Battleship is the only horse in history to win both the American Grand National and the English Grand National. He was bred by owner Walter J. Salmon, at his Mereworth Farm in Lexington, Kentucky.
A muscular but very small horse who stood at just 15.2 hands, Battleship was trained for flat racing.
Racing for his breeder, Battleship won his second start as a juvenile. His first serious challenge was the 1930 Florida Derby, in which he ran fourth behind Titus. By April, he had raced eight times as a three year old, and had tasted victory on three occasions. He had also scored a stakes win, having taken the James Rowe Memorial Handicap at Bowie. Unfortunately, he was injured in the starting gate before the Chesapeake Trial, and he was done for the season.
When he returned in 1931, Battleship ran twelve more races, and won half of them. His most notable win that year came in the Great Lakes Handicap. With career earnings of $18,380, he was sold to Mrs. Marion duPont Scott for $12,000.
Battleship spent 1932 in training over fences, and when he returned to competition as a six year old in 1933, he claimed victories in three of four starts, including the Billy Barton Steeplechase at Pimlico and the National Hunt Club Handicap at Brookline.
The highlight of 1934 came when he beat Arc Light in America's most important steeplechase, the Grand National at Belmont Park. He won three other races and placed once in six starts.
In 1935, Battleship was shipped to England, where he was treated for a bowed tendon, and then put into training with Reg Hobbs. It wasn't until the age of nine that he went to post again. That season he managed one win and one second in five tries, earning the equivalent of eight hundred eight dollars. He raced more the following year, earning $4,553 and scoring five wins in thirteen starts. His biggest accomplishment was victory in the 1937 Lonsdale Handicap, worth 417 pounds.
Then came the biggest challenge of the little stallion's career. He was entered in the 1938 Grand National at Aintree. The course for that legendary race is nothing less than treacherous. Entrants are faced with a course over four miles long consisting of thirty obstacles. Aintree's famous course will very quickly separate those who belong in the race, and those who don't. Just to finish at Aintree is no small accomplishment.
The field begins in front of the stands, without benefit of a starting gate. Before reaching the first fence, they cross Melling Road, which is actually a public street. This means the horses must cross a dirt surface, since the rest of the course is on the turf. The field is then said to "go out into the country" as they leave the flat course and head out to the body of the National course.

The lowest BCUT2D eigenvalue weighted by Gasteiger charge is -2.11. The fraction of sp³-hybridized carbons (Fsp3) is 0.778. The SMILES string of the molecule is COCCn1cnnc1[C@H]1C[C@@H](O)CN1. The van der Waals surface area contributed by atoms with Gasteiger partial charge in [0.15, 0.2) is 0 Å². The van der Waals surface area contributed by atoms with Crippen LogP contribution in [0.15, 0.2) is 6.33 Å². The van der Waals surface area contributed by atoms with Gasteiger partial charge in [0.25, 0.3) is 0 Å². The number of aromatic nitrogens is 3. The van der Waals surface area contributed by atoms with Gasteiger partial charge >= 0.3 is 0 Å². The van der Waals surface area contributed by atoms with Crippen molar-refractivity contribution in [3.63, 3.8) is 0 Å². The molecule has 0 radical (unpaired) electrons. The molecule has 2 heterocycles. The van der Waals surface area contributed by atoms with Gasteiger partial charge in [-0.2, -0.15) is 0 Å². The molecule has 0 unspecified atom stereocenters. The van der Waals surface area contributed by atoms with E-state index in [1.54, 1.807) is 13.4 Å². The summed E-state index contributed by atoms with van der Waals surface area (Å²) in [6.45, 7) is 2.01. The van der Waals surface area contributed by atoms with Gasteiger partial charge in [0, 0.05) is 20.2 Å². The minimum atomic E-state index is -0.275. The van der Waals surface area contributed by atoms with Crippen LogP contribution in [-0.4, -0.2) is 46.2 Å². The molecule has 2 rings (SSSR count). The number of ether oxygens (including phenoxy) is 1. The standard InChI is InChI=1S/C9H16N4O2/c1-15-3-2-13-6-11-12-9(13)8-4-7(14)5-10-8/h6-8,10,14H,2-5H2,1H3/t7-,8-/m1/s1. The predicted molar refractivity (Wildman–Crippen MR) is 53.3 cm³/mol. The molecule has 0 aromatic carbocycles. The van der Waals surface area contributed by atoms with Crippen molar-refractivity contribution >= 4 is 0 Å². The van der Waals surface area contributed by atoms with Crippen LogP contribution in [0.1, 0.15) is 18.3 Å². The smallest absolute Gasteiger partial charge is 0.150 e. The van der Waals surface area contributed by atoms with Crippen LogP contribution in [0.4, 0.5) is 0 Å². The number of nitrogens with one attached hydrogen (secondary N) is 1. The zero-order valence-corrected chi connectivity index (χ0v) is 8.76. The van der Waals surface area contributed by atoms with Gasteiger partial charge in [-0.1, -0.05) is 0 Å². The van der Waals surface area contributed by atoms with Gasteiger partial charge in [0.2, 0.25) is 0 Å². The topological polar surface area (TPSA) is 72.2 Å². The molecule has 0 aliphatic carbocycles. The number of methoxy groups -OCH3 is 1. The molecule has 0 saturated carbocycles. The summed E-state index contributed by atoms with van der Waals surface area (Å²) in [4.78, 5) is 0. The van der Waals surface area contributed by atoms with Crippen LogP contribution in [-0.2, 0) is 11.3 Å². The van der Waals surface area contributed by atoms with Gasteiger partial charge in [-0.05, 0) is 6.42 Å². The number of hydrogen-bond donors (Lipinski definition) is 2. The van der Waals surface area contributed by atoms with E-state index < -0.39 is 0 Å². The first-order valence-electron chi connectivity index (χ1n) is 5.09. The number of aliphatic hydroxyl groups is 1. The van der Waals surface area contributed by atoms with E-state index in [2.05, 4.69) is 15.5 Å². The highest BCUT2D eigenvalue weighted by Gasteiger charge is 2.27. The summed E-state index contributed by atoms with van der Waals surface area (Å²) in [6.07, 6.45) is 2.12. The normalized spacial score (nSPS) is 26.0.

After a pair of thorn fences four and a half feet in height, an open ditch, and another pair of thorn fences, the runners come to the famous Becher's Brook. The fence itself is only four feet ten inches, but the drop is breathtaking.
Those who survive Becher's Brook jump another thorn fence and then approach the Canal Turn. It requires the clearing of a five foot fence followed instantly by a ninety degree turn. Then comes Valentine's Brook, a five foot thorn fence followed by a brook. Three more imposing fences, two of which include ditches, and the horses cross Melling Road again, this time at Anchor Bridge Crossing. They then have two more thorn fences with which to contend.
Next the field reaches The Chair. This fence, the biggest of the course, is an open ditch of six feet, with a thorn fence just over five feet. Named for the location of the distance judge of days past, it is definitely the most impressive obstacle on approach.
The trick of the water jump is not to underestimate it. The fence itself is a deceptive two foot six, which results in a number of horses not jumping big enough to clear the nearly fifteen foot spread.
The horses now have a long run past the start to the Melling Road crossing, and are asked to jump the first fourteen obstacles again. After the thirtieth jump, they have a long uphill stretch drive which truly tests the stamina of any horse still in contention.
Battleship had his work cut out for him when he went to post against 35 others in the gruelling race. He lacked the size and typical rangy conformation of the so-called ideal steeplechaser. He also lacked a major win in England.
The little stallion gave good account of himself, and when he reached Becher's Brook the second time, he was one of the leaders. Battleship and Royal Danieli were about five lengths ahead of Workman. At the twenty eighth fence, Workman moved past Battleship. Then at the last fence, Battleship regained his place and headed for home. He steadily narrowed Royal Denieli's leading margin. Two lengths dwindled until the horses were even, and Battleship gained the lead in the final couple of strides. The crowd waited tensely to learn whether Battleship had taken the lead in time to claim the win. The judges declared that he had.
Elected to the Hall of Fame in 1969, Battleship stood stud in Virginia and sired fifty seven foals. Despite the low number of offspring, he nevertheless sired two champions. War Battle was named champion steeplechaser in 1947 and Shipboard was voted champion steeplechaser in 1956. His son Sea Legs won the American Grand National in 1952. He also sired the stakes winners Floating Isle, Tide Rips, Navigate, Westport Point, Navy Gun, Eolus, Cap-A-Pie, and Mighty Mo. Twenty percent stakes winners from total progeny is no small feat. He lived to the age of thirty-one.